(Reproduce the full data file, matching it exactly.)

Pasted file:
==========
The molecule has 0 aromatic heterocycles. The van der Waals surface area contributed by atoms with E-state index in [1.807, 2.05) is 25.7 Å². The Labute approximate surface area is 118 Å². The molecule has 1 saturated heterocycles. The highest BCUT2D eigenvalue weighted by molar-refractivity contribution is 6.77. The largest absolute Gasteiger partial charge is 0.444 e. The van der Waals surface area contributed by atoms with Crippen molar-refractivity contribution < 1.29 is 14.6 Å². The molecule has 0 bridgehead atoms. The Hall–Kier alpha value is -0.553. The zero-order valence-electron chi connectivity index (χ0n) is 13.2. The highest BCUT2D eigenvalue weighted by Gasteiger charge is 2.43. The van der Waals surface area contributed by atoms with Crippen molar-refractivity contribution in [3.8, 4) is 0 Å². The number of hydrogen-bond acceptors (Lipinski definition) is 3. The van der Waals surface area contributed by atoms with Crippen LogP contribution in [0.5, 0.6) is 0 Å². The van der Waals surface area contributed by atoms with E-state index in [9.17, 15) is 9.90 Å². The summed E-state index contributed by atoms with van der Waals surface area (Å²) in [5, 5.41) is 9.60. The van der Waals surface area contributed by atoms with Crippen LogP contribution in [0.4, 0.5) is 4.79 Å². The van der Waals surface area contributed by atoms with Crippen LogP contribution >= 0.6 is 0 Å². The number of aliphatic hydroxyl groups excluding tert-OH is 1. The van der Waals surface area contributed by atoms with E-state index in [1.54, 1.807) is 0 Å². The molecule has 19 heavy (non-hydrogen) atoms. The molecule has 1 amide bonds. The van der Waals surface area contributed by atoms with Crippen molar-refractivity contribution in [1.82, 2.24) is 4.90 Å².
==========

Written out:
The molecule has 0 aromatic heterocycles. The van der Waals surface area contributed by atoms with E-state index in [1.807, 2.05) is 25.7 Å². The Labute approximate surface area is 118 Å². The molecule has 1 saturated heterocycles. The highest BCUT2D eigenvalue weighted by molar-refractivity contribution is 6.77. The largest absolute Gasteiger partial charge is 0.444 e. The van der Waals surface area contributed by atoms with Crippen molar-refractivity contribution < 1.29 is 14.6 Å². The molecule has 0 bridgehead atoms. The Hall–Kier alpha value is -0.553. The zero-order valence-electron chi connectivity index (χ0n) is 13.2. The highest BCUT2D eigenvalue weighted by Gasteiger charge is 2.43. The van der Waals surface area contributed by atoms with Crippen molar-refractivity contribution in [3.8, 4) is 0 Å². The number of hydrogen-bond acceptors (Lipinski definition) is 3. The van der Waals surface area contributed by atoms with Crippen LogP contribution in [0.5, 0.6) is 0 Å². The van der Waals surface area contributed by atoms with E-state index in [9.17, 15) is 9.90 Å². The summed E-state index contributed by atoms with van der Waals surface area (Å²) in [5, 5.41) is 9.60. The van der Waals surface area contributed by atoms with Crippen LogP contribution in [0.4, 0.5) is 4.79 Å². The van der Waals surface area contributed by atoms with Crippen LogP contribution >= 0.6 is 0 Å². The number of aliphatic hydroxyl groups excluding tert-OH is 1. The van der Waals surface area contributed by atoms with E-state index in [1.54, 1.807) is 0 Å². The molecule has 19 heavy (non-hydrogen) atoms. The molecule has 1 amide bonds. The van der Waals surface area contributed by atoms with Crippen molar-refractivity contribution in [1.82, 2.24) is 4.90 Å².